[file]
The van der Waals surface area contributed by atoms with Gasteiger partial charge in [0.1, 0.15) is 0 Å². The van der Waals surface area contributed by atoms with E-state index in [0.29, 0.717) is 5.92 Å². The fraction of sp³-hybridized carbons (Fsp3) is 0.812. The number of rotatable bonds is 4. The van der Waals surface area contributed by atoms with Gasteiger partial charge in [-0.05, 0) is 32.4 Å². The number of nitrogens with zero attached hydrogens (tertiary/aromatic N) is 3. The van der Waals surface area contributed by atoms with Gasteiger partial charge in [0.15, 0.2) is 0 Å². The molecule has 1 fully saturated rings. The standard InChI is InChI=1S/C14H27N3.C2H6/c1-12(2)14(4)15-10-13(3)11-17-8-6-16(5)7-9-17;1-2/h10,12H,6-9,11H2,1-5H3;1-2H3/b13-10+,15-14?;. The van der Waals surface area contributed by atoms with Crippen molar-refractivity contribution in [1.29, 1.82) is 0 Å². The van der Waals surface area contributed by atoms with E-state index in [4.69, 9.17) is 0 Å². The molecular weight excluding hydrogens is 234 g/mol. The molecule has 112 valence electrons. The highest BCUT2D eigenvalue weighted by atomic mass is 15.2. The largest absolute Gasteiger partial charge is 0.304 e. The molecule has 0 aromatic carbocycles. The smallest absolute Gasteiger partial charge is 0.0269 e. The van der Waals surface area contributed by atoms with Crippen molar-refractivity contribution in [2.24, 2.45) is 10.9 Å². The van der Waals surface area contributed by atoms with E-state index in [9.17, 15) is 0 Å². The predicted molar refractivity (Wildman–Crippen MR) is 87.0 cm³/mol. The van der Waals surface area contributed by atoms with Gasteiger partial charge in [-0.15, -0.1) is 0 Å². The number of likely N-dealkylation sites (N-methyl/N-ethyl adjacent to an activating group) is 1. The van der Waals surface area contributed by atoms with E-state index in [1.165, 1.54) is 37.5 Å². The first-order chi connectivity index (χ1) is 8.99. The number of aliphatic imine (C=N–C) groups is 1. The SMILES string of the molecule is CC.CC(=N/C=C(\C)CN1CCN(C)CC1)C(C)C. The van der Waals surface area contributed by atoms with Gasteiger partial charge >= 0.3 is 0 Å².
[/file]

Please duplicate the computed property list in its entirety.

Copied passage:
The van der Waals surface area contributed by atoms with Gasteiger partial charge in [0.1, 0.15) is 0 Å². The van der Waals surface area contributed by atoms with E-state index in [0.29, 0.717) is 5.92 Å². The fraction of sp³-hybridized carbons (Fsp3) is 0.812. The number of rotatable bonds is 4. The van der Waals surface area contributed by atoms with Gasteiger partial charge in [-0.05, 0) is 32.4 Å². The number of nitrogens with zero attached hydrogens (tertiary/aromatic N) is 3. The van der Waals surface area contributed by atoms with Gasteiger partial charge in [0.15, 0.2) is 0 Å². The molecule has 1 fully saturated rings. The standard InChI is InChI=1S/C14H27N3.C2H6/c1-12(2)14(4)15-10-13(3)11-17-8-6-16(5)7-9-17;1-2/h10,12H,6-9,11H2,1-5H3;1-2H3/b13-10+,15-14?;. The van der Waals surface area contributed by atoms with Crippen molar-refractivity contribution in [1.29, 1.82) is 0 Å². The van der Waals surface area contributed by atoms with E-state index in [4.69, 9.17) is 0 Å². The molecular weight excluding hydrogens is 234 g/mol. The molecule has 112 valence electrons. The highest BCUT2D eigenvalue weighted by atomic mass is 15.2. The largest absolute Gasteiger partial charge is 0.304 e. The molecule has 0 aromatic carbocycles. The smallest absolute Gasteiger partial charge is 0.0269 e. The van der Waals surface area contributed by atoms with Crippen molar-refractivity contribution in [2.24, 2.45) is 10.9 Å². The van der Waals surface area contributed by atoms with E-state index in [9.17, 15) is 0 Å². The predicted molar refractivity (Wildman–Crippen MR) is 87.0 cm³/mol. The van der Waals surface area contributed by atoms with Gasteiger partial charge in [-0.15, -0.1) is 0 Å². The number of likely N-dealkylation sites (N-methyl/N-ethyl adjacent to an activating group) is 1. The van der Waals surface area contributed by atoms with E-state index in [1.165, 1.54) is 37.5 Å². The first-order chi connectivity index (χ1) is 8.99. The number of aliphatic imine (C=N–C) groups is 1. The SMILES string of the molecule is CC.CC(=N/C=C(\C)CN1CCN(C)CC1)C(C)C. The van der Waals surface area contributed by atoms with Gasteiger partial charge >= 0.3 is 0 Å².